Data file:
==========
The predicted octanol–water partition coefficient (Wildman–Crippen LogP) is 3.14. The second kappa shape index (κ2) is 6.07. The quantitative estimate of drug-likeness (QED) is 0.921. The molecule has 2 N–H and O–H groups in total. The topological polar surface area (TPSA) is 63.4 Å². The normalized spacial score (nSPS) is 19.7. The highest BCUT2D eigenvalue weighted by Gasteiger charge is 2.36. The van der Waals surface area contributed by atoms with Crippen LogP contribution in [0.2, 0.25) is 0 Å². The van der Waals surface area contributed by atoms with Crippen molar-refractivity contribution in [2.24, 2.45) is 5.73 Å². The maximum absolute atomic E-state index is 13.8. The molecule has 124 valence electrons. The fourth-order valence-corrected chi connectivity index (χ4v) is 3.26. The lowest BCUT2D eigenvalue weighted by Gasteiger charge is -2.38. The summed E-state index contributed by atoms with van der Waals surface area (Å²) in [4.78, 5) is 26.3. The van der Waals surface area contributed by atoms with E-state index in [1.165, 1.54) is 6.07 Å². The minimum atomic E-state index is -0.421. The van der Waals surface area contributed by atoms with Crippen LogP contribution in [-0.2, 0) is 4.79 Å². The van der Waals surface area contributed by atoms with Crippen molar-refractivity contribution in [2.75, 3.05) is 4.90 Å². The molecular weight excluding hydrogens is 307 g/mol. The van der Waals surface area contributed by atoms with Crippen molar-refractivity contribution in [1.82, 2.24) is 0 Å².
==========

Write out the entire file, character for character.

The predicted octanol–water partition coefficient (Wildman–Crippen LogP) is 3.14. The second kappa shape index (κ2) is 6.07. The quantitative estimate of drug-likeness (QED) is 0.921. The molecule has 2 N–H and O–H groups in total. The topological polar surface area (TPSA) is 63.4 Å². The normalized spacial score (nSPS) is 19.7. The highest BCUT2D eigenvalue weighted by Gasteiger charge is 2.36. The van der Waals surface area contributed by atoms with Crippen LogP contribution in [0.2, 0.25) is 0 Å². The van der Waals surface area contributed by atoms with Crippen molar-refractivity contribution in [2.24, 2.45) is 5.73 Å². The maximum absolute atomic E-state index is 13.8. The molecule has 124 valence electrons. The fourth-order valence-corrected chi connectivity index (χ4v) is 3.26. The lowest BCUT2D eigenvalue weighted by Gasteiger charge is -2.38. The summed E-state index contributed by atoms with van der Waals surface area (Å²) in [4.78, 5) is 26.3. The van der Waals surface area contributed by atoms with E-state index in [1.165, 1.54) is 6.07 Å². The minimum atomic E-state index is -0.421. The van der Waals surface area contributed by atoms with Crippen LogP contribution in [-0.2, 0) is 4.79 Å². The van der Waals surface area contributed by atoms with Crippen molar-refractivity contribution in [2.75, 3.05) is 4.90 Å². The molecular weight excluding hydrogens is 307 g/mol. The van der Waals surface area contributed by atoms with Crippen molar-refractivity contribution in [1.82, 2.24) is 0 Å².